WH Announces Measures to Reduce Medical Debt for Americans

The Biden-Harris administration announced Monday a four-party plan to “lighten the burden of medical debt” on American families, the White House said in a statement, a move the government hopes will give “more American families opportunity to thrive. ”


What You Need to Know

  • Biden-Harris government announced Monday a four-part plan to “lighten the burden of medical debt” on American families
  • Vice President Kamala Harris is set to detail the reforms in a speech from Washington on Monday afternoon.
  • A recent study by Kaiser Family Foundation found that nearly 23 million people owe $ 250 or more in medical debt
  • Reforms focus on four key areas, including accountability of healthcare providers and debt collectors, improving federal government fostering practices

Vice President Kamala Harris will detail the reforms in a speech in Washington on Monday afternoon.

Reforms focus on four key areas: accountability by health care providers and debt collectors, improving federal government sponsorship practices for those with medical debt, supporting veterans struggling with medical debt or other health and helping American consumers know and understand their rights when it comes to medical care.

“Medical debt is now the biggest source of debt and revenue – more than credit cards, utilities and car loans combined,” White House spokeswoman Jen Psaki told reporters earlier Monday. “Illness or caring for your loved ones should not mean financial hardship for American families.”

Medical debt is a problem that affects millions of Americans. A recent study by Kaiser Family Foundation found that nearly 23 million people – or nearly one in 10 adults in the United States – currently owe $ 250 or more on health-related expenses, defined as “significant medical debt,” by the agency.

Some 16 million people owe at least $ 1,000 in medical debt per KFF, with another 3 million owing more than $ 10,000. But the debt is not evenly distributed across all demographics, as Black Americans are “much more likely than people of other racial and ethnic backgrounds to report significant medical debt.”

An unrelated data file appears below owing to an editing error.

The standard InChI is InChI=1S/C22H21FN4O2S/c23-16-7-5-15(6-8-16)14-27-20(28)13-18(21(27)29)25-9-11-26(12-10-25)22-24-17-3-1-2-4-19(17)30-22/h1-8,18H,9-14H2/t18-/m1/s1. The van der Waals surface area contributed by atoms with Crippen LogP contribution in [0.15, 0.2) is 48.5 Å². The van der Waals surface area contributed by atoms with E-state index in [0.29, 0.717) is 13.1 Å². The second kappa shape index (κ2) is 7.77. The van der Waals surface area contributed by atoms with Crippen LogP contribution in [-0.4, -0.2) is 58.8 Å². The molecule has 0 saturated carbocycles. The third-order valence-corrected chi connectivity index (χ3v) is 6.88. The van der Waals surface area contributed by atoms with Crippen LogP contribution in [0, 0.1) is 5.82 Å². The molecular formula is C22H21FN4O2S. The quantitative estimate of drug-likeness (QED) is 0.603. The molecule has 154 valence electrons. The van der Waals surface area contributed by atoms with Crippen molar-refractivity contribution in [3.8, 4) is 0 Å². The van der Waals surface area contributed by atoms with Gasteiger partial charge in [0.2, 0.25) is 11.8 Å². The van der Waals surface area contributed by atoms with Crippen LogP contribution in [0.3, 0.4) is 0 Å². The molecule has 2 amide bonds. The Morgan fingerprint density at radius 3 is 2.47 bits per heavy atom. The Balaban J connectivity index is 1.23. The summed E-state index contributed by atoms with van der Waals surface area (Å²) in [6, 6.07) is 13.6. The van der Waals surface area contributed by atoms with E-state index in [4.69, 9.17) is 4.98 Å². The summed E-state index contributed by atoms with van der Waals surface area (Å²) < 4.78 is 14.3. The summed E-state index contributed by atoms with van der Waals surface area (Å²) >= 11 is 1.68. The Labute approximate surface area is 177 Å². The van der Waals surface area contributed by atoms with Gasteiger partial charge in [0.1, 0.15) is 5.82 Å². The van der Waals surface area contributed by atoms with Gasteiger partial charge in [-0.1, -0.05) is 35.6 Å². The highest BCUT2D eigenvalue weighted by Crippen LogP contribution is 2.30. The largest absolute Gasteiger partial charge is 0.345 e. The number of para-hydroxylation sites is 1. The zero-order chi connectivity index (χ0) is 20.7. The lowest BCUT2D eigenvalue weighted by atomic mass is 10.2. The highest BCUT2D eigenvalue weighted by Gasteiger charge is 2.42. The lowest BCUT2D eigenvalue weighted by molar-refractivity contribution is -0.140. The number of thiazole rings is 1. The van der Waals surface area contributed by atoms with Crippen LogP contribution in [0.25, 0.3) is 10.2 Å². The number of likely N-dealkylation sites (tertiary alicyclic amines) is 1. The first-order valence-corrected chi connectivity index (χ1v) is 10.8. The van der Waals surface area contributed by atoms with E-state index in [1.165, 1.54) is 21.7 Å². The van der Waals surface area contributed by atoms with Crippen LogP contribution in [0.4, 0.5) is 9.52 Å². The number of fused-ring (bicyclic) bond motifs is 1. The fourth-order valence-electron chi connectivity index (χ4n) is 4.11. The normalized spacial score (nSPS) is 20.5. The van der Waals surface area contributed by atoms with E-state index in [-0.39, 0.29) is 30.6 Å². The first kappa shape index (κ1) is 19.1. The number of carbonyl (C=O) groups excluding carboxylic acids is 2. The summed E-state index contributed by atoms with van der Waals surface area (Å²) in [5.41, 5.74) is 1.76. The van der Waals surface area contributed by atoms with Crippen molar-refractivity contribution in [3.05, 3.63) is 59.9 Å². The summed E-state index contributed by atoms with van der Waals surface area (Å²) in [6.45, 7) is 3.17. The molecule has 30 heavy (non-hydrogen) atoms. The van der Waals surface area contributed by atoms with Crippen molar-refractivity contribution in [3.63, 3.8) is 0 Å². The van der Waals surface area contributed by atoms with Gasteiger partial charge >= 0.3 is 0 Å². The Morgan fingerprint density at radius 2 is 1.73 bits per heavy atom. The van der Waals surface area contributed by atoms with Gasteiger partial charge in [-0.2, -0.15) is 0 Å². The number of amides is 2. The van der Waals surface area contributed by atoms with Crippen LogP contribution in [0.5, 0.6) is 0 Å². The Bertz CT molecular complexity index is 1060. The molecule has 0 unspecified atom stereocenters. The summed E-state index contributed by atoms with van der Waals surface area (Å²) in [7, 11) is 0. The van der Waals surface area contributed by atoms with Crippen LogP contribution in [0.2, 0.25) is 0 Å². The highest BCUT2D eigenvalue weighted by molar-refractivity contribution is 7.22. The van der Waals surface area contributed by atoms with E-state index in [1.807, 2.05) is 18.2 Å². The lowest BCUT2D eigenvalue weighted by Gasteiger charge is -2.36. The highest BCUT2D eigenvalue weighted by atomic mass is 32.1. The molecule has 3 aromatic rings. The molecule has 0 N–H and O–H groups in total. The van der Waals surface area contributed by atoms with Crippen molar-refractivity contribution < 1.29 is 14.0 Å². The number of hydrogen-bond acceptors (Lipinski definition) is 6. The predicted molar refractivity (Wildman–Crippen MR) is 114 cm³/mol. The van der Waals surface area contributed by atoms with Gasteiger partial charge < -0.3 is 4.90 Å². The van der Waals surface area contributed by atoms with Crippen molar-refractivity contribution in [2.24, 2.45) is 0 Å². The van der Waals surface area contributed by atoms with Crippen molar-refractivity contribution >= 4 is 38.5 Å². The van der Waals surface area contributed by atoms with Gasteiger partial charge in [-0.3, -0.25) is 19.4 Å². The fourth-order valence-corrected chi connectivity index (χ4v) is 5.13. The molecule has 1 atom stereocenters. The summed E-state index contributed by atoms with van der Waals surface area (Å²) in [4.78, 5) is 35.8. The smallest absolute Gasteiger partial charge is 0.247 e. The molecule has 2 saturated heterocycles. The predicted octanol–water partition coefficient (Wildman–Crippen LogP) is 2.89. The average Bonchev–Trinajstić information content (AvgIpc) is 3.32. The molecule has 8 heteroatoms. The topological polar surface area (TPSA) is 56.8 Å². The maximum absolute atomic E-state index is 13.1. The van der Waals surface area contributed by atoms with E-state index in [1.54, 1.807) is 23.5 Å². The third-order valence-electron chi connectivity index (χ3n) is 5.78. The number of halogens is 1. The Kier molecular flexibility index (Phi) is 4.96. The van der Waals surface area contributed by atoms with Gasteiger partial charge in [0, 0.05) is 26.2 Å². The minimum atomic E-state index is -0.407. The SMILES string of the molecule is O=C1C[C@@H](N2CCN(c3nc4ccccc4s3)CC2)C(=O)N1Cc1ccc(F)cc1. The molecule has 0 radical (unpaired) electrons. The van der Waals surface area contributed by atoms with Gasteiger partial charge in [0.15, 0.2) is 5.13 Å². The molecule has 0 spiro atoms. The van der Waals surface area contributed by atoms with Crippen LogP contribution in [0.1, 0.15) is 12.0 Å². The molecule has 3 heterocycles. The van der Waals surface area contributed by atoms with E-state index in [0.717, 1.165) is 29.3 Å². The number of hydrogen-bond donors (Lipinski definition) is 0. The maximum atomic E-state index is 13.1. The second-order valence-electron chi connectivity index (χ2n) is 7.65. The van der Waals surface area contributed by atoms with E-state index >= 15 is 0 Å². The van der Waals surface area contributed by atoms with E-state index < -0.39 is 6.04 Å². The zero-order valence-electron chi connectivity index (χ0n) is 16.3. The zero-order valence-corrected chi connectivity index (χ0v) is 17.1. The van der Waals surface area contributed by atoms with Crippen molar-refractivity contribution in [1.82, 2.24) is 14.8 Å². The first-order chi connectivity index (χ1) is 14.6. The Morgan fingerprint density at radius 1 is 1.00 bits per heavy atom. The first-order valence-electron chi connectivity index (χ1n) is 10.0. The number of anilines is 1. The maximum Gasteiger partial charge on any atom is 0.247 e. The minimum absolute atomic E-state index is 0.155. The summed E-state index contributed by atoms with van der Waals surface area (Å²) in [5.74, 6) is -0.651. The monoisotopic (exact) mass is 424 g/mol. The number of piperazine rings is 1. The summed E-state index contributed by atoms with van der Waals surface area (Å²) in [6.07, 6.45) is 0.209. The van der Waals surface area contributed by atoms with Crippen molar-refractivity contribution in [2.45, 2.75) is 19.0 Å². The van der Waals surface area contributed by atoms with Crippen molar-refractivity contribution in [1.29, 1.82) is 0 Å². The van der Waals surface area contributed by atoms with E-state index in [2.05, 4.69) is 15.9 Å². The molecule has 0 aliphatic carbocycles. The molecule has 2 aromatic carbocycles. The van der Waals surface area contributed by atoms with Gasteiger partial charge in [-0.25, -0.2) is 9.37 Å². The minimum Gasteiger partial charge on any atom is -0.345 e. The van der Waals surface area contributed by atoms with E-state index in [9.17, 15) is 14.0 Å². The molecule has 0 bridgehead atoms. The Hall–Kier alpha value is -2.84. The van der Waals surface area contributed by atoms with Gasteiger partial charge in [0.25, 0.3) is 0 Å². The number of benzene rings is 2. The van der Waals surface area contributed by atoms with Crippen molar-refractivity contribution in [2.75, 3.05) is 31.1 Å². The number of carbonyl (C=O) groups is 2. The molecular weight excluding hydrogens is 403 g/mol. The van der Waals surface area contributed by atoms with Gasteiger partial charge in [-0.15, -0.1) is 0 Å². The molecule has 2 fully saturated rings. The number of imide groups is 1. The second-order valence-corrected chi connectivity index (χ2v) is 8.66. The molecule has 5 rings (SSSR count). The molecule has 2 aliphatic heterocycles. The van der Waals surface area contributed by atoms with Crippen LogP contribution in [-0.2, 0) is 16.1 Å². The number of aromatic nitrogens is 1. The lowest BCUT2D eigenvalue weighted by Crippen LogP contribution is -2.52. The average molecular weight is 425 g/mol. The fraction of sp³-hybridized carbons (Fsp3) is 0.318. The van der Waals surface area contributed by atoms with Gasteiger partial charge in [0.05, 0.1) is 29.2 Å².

To hold companies accountable, the Department of Health and Human Services is requesting data from more than 2,000 providers to evaluate information on collection practices, lawsuits, financial aid, debt market practices, and other factors that may affect access and financial accessibility of care and the accumulation of medical debt “, according to the White House.

“The ministry, for the first time, will weigh this information in its grants decisions, publish data and policy proposals to the public, and share possible breaches with the relevant law enforcement authorities,” the White House added.

Management also takes steps to ensure that the credit scores of people with medical debt do not suffer, based on a private sector announcement in mid-March by the country’s three major credit reporting agencies – Equifax, Experian and TransUnion – that they would deduct almost 70% of their medical debt from consumer credit reports.

From July 1, the paid medical debt will no longer be included in the credit reports. Currently, it can remain on reports for up to seven years, even after repayment.

Services also extend the time period from six months to one year before unpaid debt appears on credit reports, giving people more time to work with insurance companies or health care providers to resolve the debt.

And in the first half of 2023, Equifax, Experian and TransUnion will stop including medical debt under $ 500 in credit reports.

Monday’s government announcements “go beyond private sector announcements,” according to the White House, as it will provide guidance to all credit reporting agencies on how to remove medical debt as a factor. sponsorshipor the process by which a lender examines an applicant’s credit and decides whether to grant him a loan.

From Monday, the Ministry of Agriculture will stop including recurring medical debts when calculating borrower repayment options for its homeowner programs. “The Department of Veterans Affairs will also review the adoption guidelines to ensure that we minimize or eliminate medical debt reporting as a means of creditworthiness, where possible,” the White House said.

The VA has either canceled or reimbursed $ 1 billion in additional payments to veterans since the pandemic began, the administration said, and will now streamline the process for lower-income veterans seeking medical debt relief online.

Finally, the Office of Consumer Financial Protection is also launching an initiative to help all Americans understand the complex systems that make up medical bills and payments, and the agency encourages people who have problems with aggressive debt collection, compulsory credit reporting, or other credit reporting issues. complaints portal.

Spectrum News’s Ryan Chatelain contributed to this article.

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